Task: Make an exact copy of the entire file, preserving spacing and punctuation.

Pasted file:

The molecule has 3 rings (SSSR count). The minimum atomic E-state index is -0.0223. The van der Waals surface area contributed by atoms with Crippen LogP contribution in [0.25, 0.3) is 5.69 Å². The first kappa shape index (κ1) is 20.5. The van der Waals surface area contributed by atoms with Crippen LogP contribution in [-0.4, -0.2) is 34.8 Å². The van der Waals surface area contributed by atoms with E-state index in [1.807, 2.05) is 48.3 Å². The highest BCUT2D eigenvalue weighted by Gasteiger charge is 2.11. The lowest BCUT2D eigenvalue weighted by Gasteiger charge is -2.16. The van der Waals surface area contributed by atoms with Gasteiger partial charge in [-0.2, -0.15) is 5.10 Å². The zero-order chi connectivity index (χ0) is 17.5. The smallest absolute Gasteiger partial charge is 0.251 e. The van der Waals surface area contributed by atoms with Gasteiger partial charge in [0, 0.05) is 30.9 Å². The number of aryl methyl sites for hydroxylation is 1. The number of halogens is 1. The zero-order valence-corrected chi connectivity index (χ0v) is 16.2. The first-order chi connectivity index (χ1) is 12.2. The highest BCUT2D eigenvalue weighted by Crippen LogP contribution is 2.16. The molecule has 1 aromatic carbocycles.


The molecule has 3 rings (SSSR count). The minimum atomic E-state index is -0.0223. The van der Waals surface area contributed by atoms with Crippen LogP contribution in [0.25, 0.3) is 5.69 Å². The first kappa shape index (κ1) is 20.5. The van der Waals surface area contributed by atoms with Crippen LogP contribution in [-0.4, -0.2) is 34.8 Å². The van der Waals surface area contributed by atoms with E-state index in [1.807, 2.05) is 48.3 Å². The highest BCUT2D eigenvalue weighted by Gasteiger charge is 2.11. The lowest BCUT2D eigenvalue weighted by Gasteiger charge is -2.16. The van der Waals surface area contributed by atoms with Gasteiger partial charge in [-0.2, -0.15) is 5.10 Å². The zero-order chi connectivity index (χ0) is 17.5. The smallest absolute Gasteiger partial charge is 0.251 e. The van der Waals surface area contributed by atoms with Gasteiger partial charge in [0, 0.05) is 30.9 Å². The number of aryl methyl sites for hydroxylation is 1. The number of halogens is 1. The zero-order valence-corrected chi connectivity index (χ0v) is 16.2. The first-order chi connectivity index (χ1) is 12.2. The highest BCUT2D eigenvalue weighted by Crippen LogP contribution is 2.16. The molecule has 1 aromatic carbocycles.